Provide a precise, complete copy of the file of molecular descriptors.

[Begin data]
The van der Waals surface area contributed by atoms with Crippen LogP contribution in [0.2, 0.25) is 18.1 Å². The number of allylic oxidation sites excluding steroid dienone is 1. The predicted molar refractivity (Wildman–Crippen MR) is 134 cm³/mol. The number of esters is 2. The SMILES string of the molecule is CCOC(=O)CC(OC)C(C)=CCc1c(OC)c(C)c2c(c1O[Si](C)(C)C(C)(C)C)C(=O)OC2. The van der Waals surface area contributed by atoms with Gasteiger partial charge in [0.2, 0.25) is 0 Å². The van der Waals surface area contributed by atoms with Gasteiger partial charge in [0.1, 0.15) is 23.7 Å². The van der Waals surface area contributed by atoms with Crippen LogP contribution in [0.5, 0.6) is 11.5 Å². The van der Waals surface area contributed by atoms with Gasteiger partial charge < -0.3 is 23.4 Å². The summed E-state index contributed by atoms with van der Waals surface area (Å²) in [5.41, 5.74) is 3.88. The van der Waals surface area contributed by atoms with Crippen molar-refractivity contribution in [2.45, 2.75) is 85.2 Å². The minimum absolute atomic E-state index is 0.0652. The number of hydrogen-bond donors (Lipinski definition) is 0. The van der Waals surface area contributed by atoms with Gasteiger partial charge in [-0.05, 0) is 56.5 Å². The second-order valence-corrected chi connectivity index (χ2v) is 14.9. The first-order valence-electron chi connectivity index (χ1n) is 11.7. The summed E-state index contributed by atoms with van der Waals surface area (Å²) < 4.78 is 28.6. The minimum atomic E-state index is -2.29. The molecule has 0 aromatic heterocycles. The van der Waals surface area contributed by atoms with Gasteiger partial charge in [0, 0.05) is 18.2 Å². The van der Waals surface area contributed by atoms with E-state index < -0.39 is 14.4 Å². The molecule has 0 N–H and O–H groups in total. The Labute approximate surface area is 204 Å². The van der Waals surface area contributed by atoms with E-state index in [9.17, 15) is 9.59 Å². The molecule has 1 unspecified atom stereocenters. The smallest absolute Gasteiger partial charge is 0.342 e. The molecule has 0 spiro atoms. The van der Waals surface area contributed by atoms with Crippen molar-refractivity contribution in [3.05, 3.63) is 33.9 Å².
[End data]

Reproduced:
The van der Waals surface area contributed by atoms with Crippen LogP contribution in [0.2, 0.25) is 18.1 Å². The number of allylic oxidation sites excluding steroid dienone is 1. The predicted molar refractivity (Wildman–Crippen MR) is 134 cm³/mol. The number of esters is 2. The SMILES string of the molecule is CCOC(=O)CC(OC)C(C)=CCc1c(OC)c(C)c2c(c1O[Si](C)(C)C(C)(C)C)C(=O)OC2. The van der Waals surface area contributed by atoms with Gasteiger partial charge in [0.2, 0.25) is 0 Å². The van der Waals surface area contributed by atoms with Gasteiger partial charge in [0.1, 0.15) is 23.7 Å². The van der Waals surface area contributed by atoms with Crippen LogP contribution in [0.5, 0.6) is 11.5 Å². The van der Waals surface area contributed by atoms with Gasteiger partial charge < -0.3 is 23.4 Å². The summed E-state index contributed by atoms with van der Waals surface area (Å²) in [5.41, 5.74) is 3.88. The van der Waals surface area contributed by atoms with Crippen molar-refractivity contribution in [2.45, 2.75) is 85.2 Å². The minimum absolute atomic E-state index is 0.0652. The number of hydrogen-bond donors (Lipinski definition) is 0. The van der Waals surface area contributed by atoms with Gasteiger partial charge in [-0.05, 0) is 56.5 Å². The second-order valence-corrected chi connectivity index (χ2v) is 14.9. The first-order valence-electron chi connectivity index (χ1n) is 11.7. The summed E-state index contributed by atoms with van der Waals surface area (Å²) < 4.78 is 28.6. The minimum atomic E-state index is -2.29. The molecule has 0 aromatic heterocycles. The van der Waals surface area contributed by atoms with Gasteiger partial charge in [0, 0.05) is 18.2 Å². The van der Waals surface area contributed by atoms with E-state index < -0.39 is 14.4 Å². The molecule has 0 N–H and O–H groups in total. The Labute approximate surface area is 204 Å². The van der Waals surface area contributed by atoms with E-state index in [9.17, 15) is 9.59 Å². The molecule has 1 unspecified atom stereocenters. The smallest absolute Gasteiger partial charge is 0.342 e. The molecule has 0 spiro atoms. The van der Waals surface area contributed by atoms with Crippen molar-refractivity contribution in [3.05, 3.63) is 33.9 Å².